"It's very important to me," said Heyward. "The idea came from my dad. When he grew up, he only had one suit. A lot of his friends didn't have suits at all. This is a creative way we thought of to give back to the community and help prepare young men for jobs, or homecoming, moving forward in life. You never know how much a suit can help present yourself.
"He cared about a lot of people, he cared about kids. Having a suit prepares you for the next part of your journey.
"We're just trying to prepare these kids for the future, helping out any way. Whether it's taking your girlfriend out for a nice dinner and you just want to show her how you present yourself. Or if you are getting ready for a job and you understand you want to look sharp and present yourself well, this is your opportunity."
Heyward said when he arrived at the Steelers he learned about giving back from the players who came before him, including Brett Keisel, Troy Polamalu and Aaron Smith. Choosing to focus on cancer research this year was easy for him. But dealing with a parent who has or had cancer, is never easy.
"It's a tough toll to go through it the first round, let alone go through it the second round," said Heyward. "It takes a burden on a family and is nothing I would wish on anybody.
"Everybody goes through it differently. I was more reserved, kept to myself after it happened. I had a good support system around me that helped me."
Cause: Vance McDonald Foundation
Over a year ago Vance McDonald purchased a 130-acre farm in Ligonier Township, and he did so with a few ideas in mind. First and foremost was a place for him and his wife to raise their young family long-term.
The other important aspect was to use it for the Vance McDonald Foundation, and he is working on making that happen and that is why his cleats are representing his foundation and the work his family does.
McDonald's goal with the foundation is to use the farm as a place for rest and relaxation for faith-based leaders in the community, something of course delayed by the COVID-19 pandemic.
"We are setting out to help Pittsburgh by helping out its leaders and people who just pour out their energy, efforts and lives into fortifying others, picking up others and serving others," said McDonald. "We are reserving the place for a sanctuary and a place of respite for those leaders. We will host them, allow them to stay and enjoy some beautiful scenery so they can get away from their jobs and be able to refill so whenever they go back they will be able to pour into others.
"We'll be doing church leaders, pastors, and people in leadership positions of churches in the Pittsburgh area. Also people in non-profits who are almost competing against each other, but they all set out to do the same thing and that is serve other people and make a difference. We have come to love Pittsburgh and we hate to see people set out to do great things and just get burnt out because there is no rest. We want to provide a place for those people who have these incredible missions and all of their efforts and energy go into helping other people and serving other people. We want to provide a place for rest for them and make them rest. We're real excited to get it going."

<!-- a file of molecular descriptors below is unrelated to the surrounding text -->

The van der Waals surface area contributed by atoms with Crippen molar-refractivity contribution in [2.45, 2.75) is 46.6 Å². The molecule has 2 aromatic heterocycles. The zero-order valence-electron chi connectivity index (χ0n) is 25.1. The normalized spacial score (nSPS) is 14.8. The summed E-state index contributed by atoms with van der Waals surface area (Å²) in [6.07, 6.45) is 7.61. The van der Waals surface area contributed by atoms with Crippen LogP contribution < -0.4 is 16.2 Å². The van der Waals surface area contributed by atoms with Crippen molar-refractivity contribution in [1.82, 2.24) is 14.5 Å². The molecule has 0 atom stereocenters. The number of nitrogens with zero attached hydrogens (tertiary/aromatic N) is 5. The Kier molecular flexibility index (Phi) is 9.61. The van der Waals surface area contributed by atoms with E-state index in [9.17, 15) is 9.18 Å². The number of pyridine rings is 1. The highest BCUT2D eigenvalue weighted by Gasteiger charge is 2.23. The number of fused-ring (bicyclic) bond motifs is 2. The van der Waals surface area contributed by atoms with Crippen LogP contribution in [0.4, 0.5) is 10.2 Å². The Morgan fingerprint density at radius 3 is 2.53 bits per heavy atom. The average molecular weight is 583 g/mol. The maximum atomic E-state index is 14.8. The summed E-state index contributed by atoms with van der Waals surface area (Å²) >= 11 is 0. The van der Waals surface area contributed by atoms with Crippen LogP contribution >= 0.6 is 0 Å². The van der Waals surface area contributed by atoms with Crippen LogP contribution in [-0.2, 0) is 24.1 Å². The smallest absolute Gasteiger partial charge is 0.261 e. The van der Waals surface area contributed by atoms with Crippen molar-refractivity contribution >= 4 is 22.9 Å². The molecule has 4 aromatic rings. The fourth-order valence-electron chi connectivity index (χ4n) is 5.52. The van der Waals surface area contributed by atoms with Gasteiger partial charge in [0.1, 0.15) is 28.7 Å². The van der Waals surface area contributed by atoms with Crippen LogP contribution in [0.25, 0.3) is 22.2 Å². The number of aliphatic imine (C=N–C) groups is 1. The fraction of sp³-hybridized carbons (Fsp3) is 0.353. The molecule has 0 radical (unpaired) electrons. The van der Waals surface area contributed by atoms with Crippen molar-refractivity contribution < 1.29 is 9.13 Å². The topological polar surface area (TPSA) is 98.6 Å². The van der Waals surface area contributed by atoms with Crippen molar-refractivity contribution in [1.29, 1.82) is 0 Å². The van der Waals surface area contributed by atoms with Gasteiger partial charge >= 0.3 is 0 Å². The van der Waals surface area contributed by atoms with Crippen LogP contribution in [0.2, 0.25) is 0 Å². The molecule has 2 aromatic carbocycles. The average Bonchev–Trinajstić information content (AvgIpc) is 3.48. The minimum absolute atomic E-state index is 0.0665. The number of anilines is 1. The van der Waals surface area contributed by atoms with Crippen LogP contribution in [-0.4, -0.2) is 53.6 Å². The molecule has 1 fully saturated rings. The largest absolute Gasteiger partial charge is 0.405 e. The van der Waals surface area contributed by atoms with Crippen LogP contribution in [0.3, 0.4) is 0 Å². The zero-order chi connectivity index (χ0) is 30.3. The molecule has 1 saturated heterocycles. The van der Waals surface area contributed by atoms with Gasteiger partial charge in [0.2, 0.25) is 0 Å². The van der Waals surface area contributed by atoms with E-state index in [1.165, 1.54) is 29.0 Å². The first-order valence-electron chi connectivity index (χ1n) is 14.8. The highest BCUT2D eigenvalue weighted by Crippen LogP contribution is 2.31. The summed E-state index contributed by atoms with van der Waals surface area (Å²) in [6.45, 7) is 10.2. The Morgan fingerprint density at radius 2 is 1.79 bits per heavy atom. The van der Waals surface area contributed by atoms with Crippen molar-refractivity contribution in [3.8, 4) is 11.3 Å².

McDonald is thankful the NFL has given players the opportunity to share what they are passionate about in such a public setting.
"I think everyone is crying for a microphone at some point during their day and to have this one on such a big stage, especially when you are doing it for the right reasons, it's really cool," said McDonald. "There are a lot of great things being showcased that fall behind the scenes. It's cool to have that week that you get to showcase what you are passionate about."
Cause: Special Operations Warrior Foundation
As a former Army Ranger, Alejandro Villanueva knows the sacrifices those in the military make. And he knows many of them sadly make the ultimate sacrifice, often times leaving behind families, from young children to college age kids.
While there are hundreds of charities out there supporting the military, there is one that has really touched Villanueva. It's the Special Operations Warrior Foundation, an organization that supports some of the military's most elite forces who are often called upon for the most dangerous missions.
The Special Operations Warrior Foundation provides support for families of severely wounded and fallen forces, focusing mainly on providing educational aid to the surviving children of special operations personnel who lost their lives in the line of duty. The foundation also provides immediate financial grants to severely combat-wounded and hospitalized special operations personnel and their families.
"The way that the war has been fought over the past seven years has relied heavily on special operations forces," said Villanueva. "They brunt a little more than their share of the fight than the rest of the units. That community is very small.
"I think what the foundation is doing is pretty remarkable. I know people on the board, it's a well-run organization, the way they spend their money and allocate their funds is well done.
"I have always been in contact with the special operations community. They have been unbelievable to me. I feel extremely humbled to have been a part of them and obviously to still be welcome with open arms."
Villanueva is hoping by wearing the cleats and bringing the organization to the forefront that it does nothing but help them, and in turn help those who have given so much for our country.
"It's an organization that doesn't spend a lot of money advertising themselves. The money goes the right way," said Villanueva. "They are spending as much as they can on the families of the victims, on sons and daughters of soldiers who have lost their lives, kids that might not be able to go to college. It's a very cool organization. I love the people who run it and what they stand for. At the same time, it gives the recognition to the families and the victims of the foreign wars that people aren't hearing about on the news because the war has taken a step back."